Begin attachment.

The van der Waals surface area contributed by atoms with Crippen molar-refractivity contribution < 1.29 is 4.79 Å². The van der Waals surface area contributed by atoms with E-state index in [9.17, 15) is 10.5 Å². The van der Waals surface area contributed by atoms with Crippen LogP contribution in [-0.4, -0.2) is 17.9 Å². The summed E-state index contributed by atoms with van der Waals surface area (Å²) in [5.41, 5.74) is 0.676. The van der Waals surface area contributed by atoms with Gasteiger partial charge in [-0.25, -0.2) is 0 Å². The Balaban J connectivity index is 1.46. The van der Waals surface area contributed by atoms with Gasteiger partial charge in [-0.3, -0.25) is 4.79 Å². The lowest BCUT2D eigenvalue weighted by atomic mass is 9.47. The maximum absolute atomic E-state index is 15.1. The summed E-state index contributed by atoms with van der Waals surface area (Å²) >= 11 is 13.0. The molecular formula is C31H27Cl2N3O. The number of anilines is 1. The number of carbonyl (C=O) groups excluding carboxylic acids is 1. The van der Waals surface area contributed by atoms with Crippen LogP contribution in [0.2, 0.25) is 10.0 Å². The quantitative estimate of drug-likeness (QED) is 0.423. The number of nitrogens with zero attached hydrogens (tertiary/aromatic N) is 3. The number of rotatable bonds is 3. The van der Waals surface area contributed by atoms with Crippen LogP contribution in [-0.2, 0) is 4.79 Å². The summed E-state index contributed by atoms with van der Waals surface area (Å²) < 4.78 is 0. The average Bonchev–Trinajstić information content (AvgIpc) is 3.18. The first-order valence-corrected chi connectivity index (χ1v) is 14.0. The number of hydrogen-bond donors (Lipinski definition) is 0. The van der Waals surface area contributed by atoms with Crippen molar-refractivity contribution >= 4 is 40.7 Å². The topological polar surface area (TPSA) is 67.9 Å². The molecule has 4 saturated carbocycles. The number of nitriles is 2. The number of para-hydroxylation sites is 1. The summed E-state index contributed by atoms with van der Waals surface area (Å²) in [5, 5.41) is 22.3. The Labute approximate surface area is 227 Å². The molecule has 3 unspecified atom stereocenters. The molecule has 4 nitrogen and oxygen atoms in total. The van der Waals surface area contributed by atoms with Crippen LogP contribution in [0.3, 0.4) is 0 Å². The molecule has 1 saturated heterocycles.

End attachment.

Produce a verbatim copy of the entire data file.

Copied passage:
The van der Waals surface area contributed by atoms with Crippen molar-refractivity contribution < 1.29 is 4.79 Å². The van der Waals surface area contributed by atoms with E-state index in [9.17, 15) is 10.5 Å². The van der Waals surface area contributed by atoms with Crippen LogP contribution in [-0.4, -0.2) is 17.9 Å². The summed E-state index contributed by atoms with van der Waals surface area (Å²) in [5.41, 5.74) is 0.676. The van der Waals surface area contributed by atoms with Gasteiger partial charge in [-0.25, -0.2) is 0 Å². The Balaban J connectivity index is 1.46. The van der Waals surface area contributed by atoms with Gasteiger partial charge in [-0.3, -0.25) is 4.79 Å². The lowest BCUT2D eigenvalue weighted by atomic mass is 9.47. The maximum absolute atomic E-state index is 15.1. The summed E-state index contributed by atoms with van der Waals surface area (Å²) >= 11 is 13.0. The molecular formula is C31H27Cl2N3O. The number of anilines is 1. The number of carbonyl (C=O) groups excluding carboxylic acids is 1. The van der Waals surface area contributed by atoms with Crippen LogP contribution in [0.2, 0.25) is 10.0 Å². The quantitative estimate of drug-likeness (QED) is 0.423. The number of nitrogens with zero attached hydrogens (tertiary/aromatic N) is 3. The number of rotatable bonds is 3. The van der Waals surface area contributed by atoms with Crippen LogP contribution in [-0.2, 0) is 4.79 Å². The summed E-state index contributed by atoms with van der Waals surface area (Å²) < 4.78 is 0. The average Bonchev–Trinajstić information content (AvgIpc) is 3.18. The first-order valence-corrected chi connectivity index (χ1v) is 14.0. The number of hydrogen-bond donors (Lipinski definition) is 0. The van der Waals surface area contributed by atoms with Crippen molar-refractivity contribution >= 4 is 40.7 Å². The topological polar surface area (TPSA) is 67.9 Å². The molecule has 4 saturated carbocycles. The number of nitriles is 2. The number of para-hydroxylation sites is 1. The summed E-state index contributed by atoms with van der Waals surface area (Å²) in [5, 5.41) is 22.3. The Labute approximate surface area is 227 Å². The molecule has 3 unspecified atom stereocenters. The molecule has 4 nitrogen and oxygen atoms in total. The van der Waals surface area contributed by atoms with Crippen LogP contribution in [0.3, 0.4) is 0 Å². The molecule has 1 saturated heterocycles.